Padron Damaso No. 8
Finding time between the rain storms, beer festivals, and fall events around time I squeezed in some “me” time with a Padron Damaso paired with a bottle of Ommegang Hennepin.
The Good Stuff:
The Padron Damaso is the first Connecticut wrapped cigar to enter the Padron Family’s portfolio. Not only is the wrapper a first for Padron, but the Damaso is also the first all round format released to date. The name “Damaso” comes from Damaso Padron, the grandfather of current owner Jose O. Padron. The blend features an undisclosed Connecticut seed wrapper, Nicaraguan binder and Nicaraguan fillers. The Padron Damaso is offered in four sizes, each of which is named after the ages of each of Jose Padron’s grandchildren: The No. 8 (5 1/2 x 46), the No. 12 (5 x 50), the No. 15 (6 x 52), and the No. 17 (7 x 54). The Padron Damaso comes packaged in boxes of 20 running between $12.50 and $17.50 a stick. They were recently released and have bene slowing trickling into shops around the U.S. I picked these up from out good friends over at 2 Guys Smoke Shop.
Size: 5 1/2 x 46
Pairing: Ommegang Hennepin (Saison 7.7% ABV)
The Padron Damaso starts out with a very consistent, light brown wrapper. The wrapper carries a very oily, silky smooth texture with absolutely no sign of tooth. There is some mild veins running through the length of the body and some very small, slightly darker webbed areas running through the wrapper leaf. The cigar itself feels pretty light, yet very tightly compacted and hard with no soft spots whatsoever. The wrapper is very thin and delicate. I actually cracked one of the cigars I smoked when I was squeezing softly, inspecting the foot. The Padron Damaso is capped off with a beautiful, round double cap. The Damaso is polished off with a beautiful white version of the gold and maroon anniversary band we have all grown so familiar of. There is a secondary white, maroon, and gold band with the word “Damaso” located just below this one.
The wrapper on the Padron Damaso gives off a very oaty/grainy aroma with just a bit of sweetness while the foot of the cigar is much more potent leading with strong spice, tobacco, and cedar scents. The cap cut very clean and easily using my Palio double bladed cutter. The cold draw on the Padron Damaso is way more bold than I expected leading with a very strong spice and malt with some great cedar flavors and a bit of pine.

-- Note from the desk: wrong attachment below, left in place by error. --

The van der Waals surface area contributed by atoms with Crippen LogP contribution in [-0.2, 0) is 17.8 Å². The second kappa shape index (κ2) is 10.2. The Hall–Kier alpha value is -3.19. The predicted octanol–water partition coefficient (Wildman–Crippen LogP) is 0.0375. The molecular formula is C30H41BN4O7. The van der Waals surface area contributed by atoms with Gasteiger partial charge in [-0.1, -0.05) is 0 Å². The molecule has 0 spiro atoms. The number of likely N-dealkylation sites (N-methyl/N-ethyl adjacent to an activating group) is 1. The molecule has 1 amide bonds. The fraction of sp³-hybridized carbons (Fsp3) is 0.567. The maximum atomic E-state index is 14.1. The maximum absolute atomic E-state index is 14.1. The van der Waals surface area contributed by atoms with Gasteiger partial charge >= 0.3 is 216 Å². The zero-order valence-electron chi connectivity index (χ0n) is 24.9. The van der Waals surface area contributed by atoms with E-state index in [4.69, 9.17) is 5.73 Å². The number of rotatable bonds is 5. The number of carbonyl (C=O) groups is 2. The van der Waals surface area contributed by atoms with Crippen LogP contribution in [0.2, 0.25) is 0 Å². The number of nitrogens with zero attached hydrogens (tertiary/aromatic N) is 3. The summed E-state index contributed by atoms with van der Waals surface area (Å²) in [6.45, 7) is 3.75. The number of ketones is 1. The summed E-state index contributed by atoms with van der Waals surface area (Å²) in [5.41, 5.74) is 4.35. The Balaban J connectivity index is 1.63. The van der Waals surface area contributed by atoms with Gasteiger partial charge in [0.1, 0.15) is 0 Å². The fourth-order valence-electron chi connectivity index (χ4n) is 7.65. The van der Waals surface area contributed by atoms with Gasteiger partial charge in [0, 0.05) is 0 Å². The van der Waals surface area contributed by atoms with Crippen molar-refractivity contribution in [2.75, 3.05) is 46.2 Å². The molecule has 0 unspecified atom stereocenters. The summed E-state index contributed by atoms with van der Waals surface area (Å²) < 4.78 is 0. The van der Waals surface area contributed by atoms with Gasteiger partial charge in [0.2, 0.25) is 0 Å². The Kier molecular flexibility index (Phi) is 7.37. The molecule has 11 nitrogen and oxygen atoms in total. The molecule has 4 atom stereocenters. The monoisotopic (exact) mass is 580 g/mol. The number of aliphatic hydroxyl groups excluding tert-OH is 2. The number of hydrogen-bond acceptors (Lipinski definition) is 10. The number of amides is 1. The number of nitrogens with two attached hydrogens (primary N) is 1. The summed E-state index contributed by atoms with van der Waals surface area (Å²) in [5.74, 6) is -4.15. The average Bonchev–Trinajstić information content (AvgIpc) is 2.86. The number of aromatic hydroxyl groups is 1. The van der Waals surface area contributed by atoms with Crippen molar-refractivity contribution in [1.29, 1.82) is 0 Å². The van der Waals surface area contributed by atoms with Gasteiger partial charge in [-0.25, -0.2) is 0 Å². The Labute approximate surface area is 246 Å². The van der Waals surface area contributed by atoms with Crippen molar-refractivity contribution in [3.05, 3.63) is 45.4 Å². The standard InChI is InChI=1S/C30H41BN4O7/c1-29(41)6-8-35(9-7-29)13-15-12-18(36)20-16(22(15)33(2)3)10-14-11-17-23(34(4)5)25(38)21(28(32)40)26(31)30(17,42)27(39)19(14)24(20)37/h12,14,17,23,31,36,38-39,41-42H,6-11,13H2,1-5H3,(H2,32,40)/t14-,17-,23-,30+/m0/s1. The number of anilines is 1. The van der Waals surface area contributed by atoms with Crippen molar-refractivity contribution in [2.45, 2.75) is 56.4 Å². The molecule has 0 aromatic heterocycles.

The Padron Damaso lead into the first third with some mild black pepper, spice, cinnamon, cashew, and cedar with just a touch of sweetness. The flavors are pretty subtle, but preform well as a whole. The draw is flawless. Each little puff pumps out a good mouth of thick, white smoke while the Padron Damaso gives off almost no stationary smoke while it rests in my ashtray. The burn line is razor thin and dead even leaving behind a very tightly compacted trail of black and dark gray has which held on for a little under an inch before giving way.
Into the second third of the Padron Damaso and the body has began to simmer down quite a bit. The cashew and cedar now lead the way with some slight spice, pine, and sweetness in tow. The retrohale actually brings a lot more life into the cigar as it coats my nasal passage with a good amount of sweetness and strong cedar. The Padron Damaso is still burning dead even and razor thin while I close out the second third without any sign of nicotine whatsoever.
The final third of the Padron Damaso finished much of the same. The cigar carried a decent amount of cedar and cashew with mild spice and pine. The sweetness was absent in the final third. There was a bit of a resurgence in the pepper department, but that too was short lived. While the Padron Damaso hasn’t been a very bold cigar, one thing it does have going for it is it’s incredibly smooth and creamy. The while cigar took me a little over 45 minutes to take down to the nub and I experienced absolutely no harshness, and no extra heat. If anything, the cigar became more smooth and more creamy as it progressed especially into the final inch.
If you evet smoked a Padron and thought to yourself “Man, this is great, but I’d really like one that’s not as flavorful, and not nearly as strong”, then this one might be for you. In my case, I was pretty disappointed in the lack of everything that you have come to expect from Padron in the case of the Damaso. The body was lacking, the flavor profile was less than stellar, and the price point was way too high for what the cigar delivered. Not to mention that I really tried to take my time with this cigar, but even then it burned way too quickly. It seriously only took me about 50 minutes to smoke this down to the very nub. What I’m trying to say is that going in, I expected this to be milder than the other cigars in Padron’s portfolio. But I also expected it to be much more than just your standard Connecticut wrapped cigar. I guess with Padron you always expect something special, and that special something wasn’t found in the case of the Damaso.
I know I needed to pair this cigar with something that could compliment it, while raising some of the body, but wouldn’t overpower it at the same time. That perfect mixture came from Ommegang’s Hennepin. Hennepin is a 7.7% ABV Belgian style Farmhouse Saison brewed in Cooperstown, New York. Hennepin leads with some bold wheat flavors, lots of spice and cinnamon, some slight sweetness and a very light mouthfeel before finishing crisp and clean with malt, citrus, spice, and pine. It’s obvious why I chose this cigar for this pairing as the flavors matched up extremely well. The flavors in the beer were much more dominant than the ones I found in the cigar, but since they palates were so similar it helped bring the lacking body in the cigar up into a new level. Alternate pairings for this cigar would be a nice Belgian golden ale, a light marzen, or just your standard black coffee.